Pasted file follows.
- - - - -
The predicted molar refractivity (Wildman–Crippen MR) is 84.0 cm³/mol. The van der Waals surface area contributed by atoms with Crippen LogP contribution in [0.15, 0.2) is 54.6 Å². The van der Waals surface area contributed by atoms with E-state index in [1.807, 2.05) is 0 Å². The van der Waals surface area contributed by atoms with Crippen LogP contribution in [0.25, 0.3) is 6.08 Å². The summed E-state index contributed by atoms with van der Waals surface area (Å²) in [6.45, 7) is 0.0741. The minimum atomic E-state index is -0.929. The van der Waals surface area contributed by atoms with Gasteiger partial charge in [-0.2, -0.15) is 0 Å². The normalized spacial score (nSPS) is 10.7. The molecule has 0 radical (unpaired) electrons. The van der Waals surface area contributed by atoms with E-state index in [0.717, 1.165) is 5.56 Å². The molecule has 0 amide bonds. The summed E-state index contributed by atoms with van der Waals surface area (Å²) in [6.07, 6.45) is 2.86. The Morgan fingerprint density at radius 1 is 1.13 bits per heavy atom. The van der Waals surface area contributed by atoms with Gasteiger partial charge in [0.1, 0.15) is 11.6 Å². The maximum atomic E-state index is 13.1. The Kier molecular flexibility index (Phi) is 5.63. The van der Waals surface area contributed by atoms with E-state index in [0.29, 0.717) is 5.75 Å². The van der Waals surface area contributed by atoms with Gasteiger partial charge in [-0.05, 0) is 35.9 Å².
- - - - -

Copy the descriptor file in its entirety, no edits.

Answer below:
The predicted molar refractivity (Wildman–Crippen MR) is 84.0 cm³/mol. The van der Waals surface area contributed by atoms with Crippen LogP contribution in [0.15, 0.2) is 54.6 Å². The van der Waals surface area contributed by atoms with E-state index in [1.807, 2.05) is 0 Å². The van der Waals surface area contributed by atoms with Crippen LogP contribution in [0.25, 0.3) is 6.08 Å². The summed E-state index contributed by atoms with van der Waals surface area (Å²) in [6.45, 7) is 0.0741. The minimum atomic E-state index is -0.929. The van der Waals surface area contributed by atoms with Gasteiger partial charge in [-0.2, -0.15) is 0 Å². The normalized spacial score (nSPS) is 10.7. The molecule has 0 radical (unpaired) electrons. The van der Waals surface area contributed by atoms with E-state index in [0.717, 1.165) is 5.56 Å². The molecule has 0 amide bonds. The summed E-state index contributed by atoms with van der Waals surface area (Å²) in [6.07, 6.45) is 2.86. The Morgan fingerprint density at radius 1 is 1.13 bits per heavy atom. The van der Waals surface area contributed by atoms with Gasteiger partial charge in [0.1, 0.15) is 11.6 Å². The maximum atomic E-state index is 13.1. The Kier molecular flexibility index (Phi) is 5.63. The van der Waals surface area contributed by atoms with E-state index in [0.29, 0.717) is 5.75 Å². The van der Waals surface area contributed by atoms with Gasteiger partial charge in [-0.05, 0) is 35.9 Å².